The player in Armored Core is given enough options to make of the experience whatever he or she chooses. Are you the champion of the corporation known as Chrome? Or maybe you favor Murakumo Millenium? Perhaps you reject the authority of the corporations and proudly wear the emblem of the terrorist group called Struggle into battle, and dismiss all requests to sortie against them. Regardless, if you perform well, you will see your reputation grow in the rankings of the top mech pilots, many of whom you will face over the course of various missions.

The story is mostly suggested instead of told. The final mission will surely confuse most players, and none of it ever really made sense for me until the much more direct retelling of this game's plot in Armored Core: Master of Arena. Even then, the identity of the final boss was difficult for me to comprehend until I completed Armored Core 3, which I thought was clearly a prequel. Since then, I've learned that many players argue over where that game fits in the Armored Core timeline. Some even believe it takes place in a different timeline entirely. In short, I think I've figured out this game's story, but my interpretation is as much a choice as any of the builds I made to take into battle. Armored Core doesn't like to make anything easy.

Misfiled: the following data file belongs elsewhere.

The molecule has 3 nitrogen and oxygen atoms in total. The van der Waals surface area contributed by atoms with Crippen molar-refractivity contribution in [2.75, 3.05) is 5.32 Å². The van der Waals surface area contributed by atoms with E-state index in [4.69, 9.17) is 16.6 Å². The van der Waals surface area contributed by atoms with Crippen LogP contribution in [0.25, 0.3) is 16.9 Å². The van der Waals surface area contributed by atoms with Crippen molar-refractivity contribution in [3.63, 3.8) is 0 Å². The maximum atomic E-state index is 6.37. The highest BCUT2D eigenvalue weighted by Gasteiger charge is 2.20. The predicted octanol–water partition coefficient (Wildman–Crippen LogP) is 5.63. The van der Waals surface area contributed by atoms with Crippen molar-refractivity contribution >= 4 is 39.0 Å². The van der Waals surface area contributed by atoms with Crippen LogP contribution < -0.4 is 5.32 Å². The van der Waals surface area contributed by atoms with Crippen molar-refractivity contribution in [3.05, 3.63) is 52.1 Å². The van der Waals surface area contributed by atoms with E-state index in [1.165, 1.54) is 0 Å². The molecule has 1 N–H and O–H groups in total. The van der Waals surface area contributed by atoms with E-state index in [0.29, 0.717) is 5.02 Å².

I mean absolutely anything. Failing a mission will only very rarely give you a game over. To truly fail, you will need to accrue 50,000 credits of debt. To do that, you will need to incur huge repair and ammunition expenses in addition to not succeeding in any paying mission. In the counterintuitive manner you might expect, this process actually rewards the player. You will be treated to an FMV of an operating table light and hear a voiceover of doctors discussing the experiment they are about to perform on you. Then, you restart the game with a new ability, from doubling your available booster energy to allowing you to have radar...without equipping radar. To receive all of the abilities requires going through this process something like nine times.

This is how many players choose to start the game: by failing multiple missions and accruing massive debt nine times. Not going through this process makes many parts of the game insanely difficult, especially the final mission.

Armored Core is not for the faint of heart. It's a giant jigsaw puzzle and when you first open it, many of the pieces are upside down. Whether it's worth the effort to flip them over and start working out what the game is supposed to be is a question each player will have to decide for himself. Those who do will be able to stand back and look at a game that is, though not perfect, still fascinating after all of these years.

3.5/5

Germ's avatar
Staff review by Jeremy Davis (November 08, 2014)

Germ is the unfortunate nickname of Jeremy Davis, a guy who is currently teaching English in Korea.